Last April, rumors surfaced that Google was interested in offering its own wireless service to customers living in areas serviced by Google Fiber. The search giant has since expanded and acted on those plans as it's reportedly hammering out a deal with both Sprint and T-Mobile as we speak.

The plan is to become a mobile virtual network operator (MVNO) which means they'd buy access to Sprint and T-Mobile's network at a discounted rate then sell wireless services branded as their own. It's a common practice as several of the smaller wireless carriers in the US - think Boost Mobile, FreedomPop and MetroPCS - currently operate as MVNOs.

What would make Google's approach different, however, is the fact that they're going after two wireless carriers simultaneously. If they're able to offer service from both providers, Google could essentially provide customers with the benefits of a merger between Sprint and T-Mobile - a larger coverage footprint - without all the hassle and regulatory hurdles of ownership.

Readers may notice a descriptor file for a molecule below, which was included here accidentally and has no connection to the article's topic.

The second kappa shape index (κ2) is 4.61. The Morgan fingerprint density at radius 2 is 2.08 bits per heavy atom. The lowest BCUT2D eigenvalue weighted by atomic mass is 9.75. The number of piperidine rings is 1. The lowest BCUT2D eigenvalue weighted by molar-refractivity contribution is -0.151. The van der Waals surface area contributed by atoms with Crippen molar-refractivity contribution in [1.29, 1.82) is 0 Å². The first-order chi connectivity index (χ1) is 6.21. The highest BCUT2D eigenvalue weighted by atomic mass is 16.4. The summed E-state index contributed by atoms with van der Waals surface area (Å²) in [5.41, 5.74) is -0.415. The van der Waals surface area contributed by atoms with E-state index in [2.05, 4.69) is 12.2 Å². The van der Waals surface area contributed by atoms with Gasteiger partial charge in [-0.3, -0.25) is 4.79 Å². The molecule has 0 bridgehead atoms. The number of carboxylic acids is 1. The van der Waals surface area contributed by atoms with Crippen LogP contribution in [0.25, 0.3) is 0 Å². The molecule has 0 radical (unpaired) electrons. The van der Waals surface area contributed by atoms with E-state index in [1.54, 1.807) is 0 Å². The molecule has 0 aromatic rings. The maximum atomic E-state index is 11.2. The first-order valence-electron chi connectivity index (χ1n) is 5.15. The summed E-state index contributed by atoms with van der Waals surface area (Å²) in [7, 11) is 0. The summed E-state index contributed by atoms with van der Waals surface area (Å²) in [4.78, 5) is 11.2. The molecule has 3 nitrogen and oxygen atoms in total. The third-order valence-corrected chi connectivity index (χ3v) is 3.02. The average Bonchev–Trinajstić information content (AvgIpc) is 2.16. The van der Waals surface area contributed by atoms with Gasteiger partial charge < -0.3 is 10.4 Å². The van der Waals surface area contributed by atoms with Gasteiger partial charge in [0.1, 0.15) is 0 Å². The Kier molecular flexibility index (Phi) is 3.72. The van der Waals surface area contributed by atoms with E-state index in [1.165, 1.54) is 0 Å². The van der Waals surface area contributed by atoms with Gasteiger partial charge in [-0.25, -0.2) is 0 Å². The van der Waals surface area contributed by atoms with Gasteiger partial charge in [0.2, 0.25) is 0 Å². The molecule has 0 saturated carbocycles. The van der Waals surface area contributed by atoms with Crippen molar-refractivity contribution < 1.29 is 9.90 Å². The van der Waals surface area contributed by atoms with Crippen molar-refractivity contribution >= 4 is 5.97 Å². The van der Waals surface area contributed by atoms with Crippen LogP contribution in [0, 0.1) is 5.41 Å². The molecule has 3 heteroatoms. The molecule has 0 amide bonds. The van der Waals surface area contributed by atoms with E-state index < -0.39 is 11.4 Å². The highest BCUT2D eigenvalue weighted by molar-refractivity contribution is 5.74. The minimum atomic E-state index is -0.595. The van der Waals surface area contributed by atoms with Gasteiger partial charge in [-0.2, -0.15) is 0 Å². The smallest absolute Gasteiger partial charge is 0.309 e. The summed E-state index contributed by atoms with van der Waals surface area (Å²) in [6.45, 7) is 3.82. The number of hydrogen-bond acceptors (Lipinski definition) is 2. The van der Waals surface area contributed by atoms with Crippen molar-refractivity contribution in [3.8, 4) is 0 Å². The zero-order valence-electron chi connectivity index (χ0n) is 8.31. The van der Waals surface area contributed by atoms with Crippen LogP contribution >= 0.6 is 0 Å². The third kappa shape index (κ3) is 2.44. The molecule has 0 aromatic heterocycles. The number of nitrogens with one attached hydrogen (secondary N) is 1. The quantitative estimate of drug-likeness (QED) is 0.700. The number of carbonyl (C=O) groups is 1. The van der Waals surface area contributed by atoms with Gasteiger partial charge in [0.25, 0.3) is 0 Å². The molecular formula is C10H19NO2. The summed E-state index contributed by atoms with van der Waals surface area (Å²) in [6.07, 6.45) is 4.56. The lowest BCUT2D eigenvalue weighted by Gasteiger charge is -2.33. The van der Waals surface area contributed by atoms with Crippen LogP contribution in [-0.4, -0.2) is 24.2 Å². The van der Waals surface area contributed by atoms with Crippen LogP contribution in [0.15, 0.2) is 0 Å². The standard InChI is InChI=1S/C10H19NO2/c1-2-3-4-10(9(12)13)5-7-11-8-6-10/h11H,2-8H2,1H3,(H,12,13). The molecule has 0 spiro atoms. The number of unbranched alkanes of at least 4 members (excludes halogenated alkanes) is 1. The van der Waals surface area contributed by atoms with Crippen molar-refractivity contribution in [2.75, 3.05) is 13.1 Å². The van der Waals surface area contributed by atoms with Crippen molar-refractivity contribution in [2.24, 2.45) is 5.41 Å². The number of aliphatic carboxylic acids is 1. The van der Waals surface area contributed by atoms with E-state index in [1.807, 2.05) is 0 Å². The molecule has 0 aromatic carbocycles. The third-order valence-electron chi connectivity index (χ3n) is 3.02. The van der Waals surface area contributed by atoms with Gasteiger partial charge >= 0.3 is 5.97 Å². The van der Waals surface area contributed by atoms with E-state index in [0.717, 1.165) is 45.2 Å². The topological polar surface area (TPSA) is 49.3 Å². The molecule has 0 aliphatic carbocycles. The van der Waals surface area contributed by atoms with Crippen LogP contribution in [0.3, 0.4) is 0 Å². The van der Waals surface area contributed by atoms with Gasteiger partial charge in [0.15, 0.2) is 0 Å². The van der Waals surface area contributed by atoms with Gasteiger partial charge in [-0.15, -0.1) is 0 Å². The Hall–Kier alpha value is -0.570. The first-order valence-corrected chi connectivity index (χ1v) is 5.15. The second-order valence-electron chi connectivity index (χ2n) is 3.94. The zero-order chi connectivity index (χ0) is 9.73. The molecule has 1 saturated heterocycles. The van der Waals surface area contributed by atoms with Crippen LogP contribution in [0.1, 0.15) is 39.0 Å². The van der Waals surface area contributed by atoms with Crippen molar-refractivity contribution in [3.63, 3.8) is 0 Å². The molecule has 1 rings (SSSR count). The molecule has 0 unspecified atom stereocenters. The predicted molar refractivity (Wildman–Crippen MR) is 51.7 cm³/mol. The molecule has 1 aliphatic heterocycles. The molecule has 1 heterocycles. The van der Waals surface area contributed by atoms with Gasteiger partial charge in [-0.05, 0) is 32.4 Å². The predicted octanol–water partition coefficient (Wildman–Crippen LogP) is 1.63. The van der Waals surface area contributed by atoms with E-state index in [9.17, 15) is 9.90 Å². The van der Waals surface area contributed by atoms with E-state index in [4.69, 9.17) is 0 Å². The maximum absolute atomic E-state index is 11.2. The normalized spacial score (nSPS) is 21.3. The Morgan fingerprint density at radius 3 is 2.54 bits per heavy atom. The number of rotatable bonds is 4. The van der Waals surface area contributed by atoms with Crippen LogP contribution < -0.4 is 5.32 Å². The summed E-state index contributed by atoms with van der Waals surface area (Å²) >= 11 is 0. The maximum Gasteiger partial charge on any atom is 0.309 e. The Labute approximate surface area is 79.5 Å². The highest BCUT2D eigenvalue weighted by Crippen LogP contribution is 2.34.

While an MVNO deal with the likes of AT&T and Verizon would no doubt draw more interest, a combination of Sprint and T-Mobile coverage might not be so bad.

The effort, dubbed Project Nova, is being led by longtime Google executive Nick Fox. The original plan was to launch last fall but for whatever reason, Google missed that tentative date. The latest report claims a launch sometime this year seems likely and that some employees have already started testing the service.

This will certainly be one of the more interesting stories of 2015, if and when it develops. Key to its success will no doubt be pricing. We're hearing that Google wants to be creative with pricing (perhaps a Project Ara tie-in?) but there's little more to go on at this hour.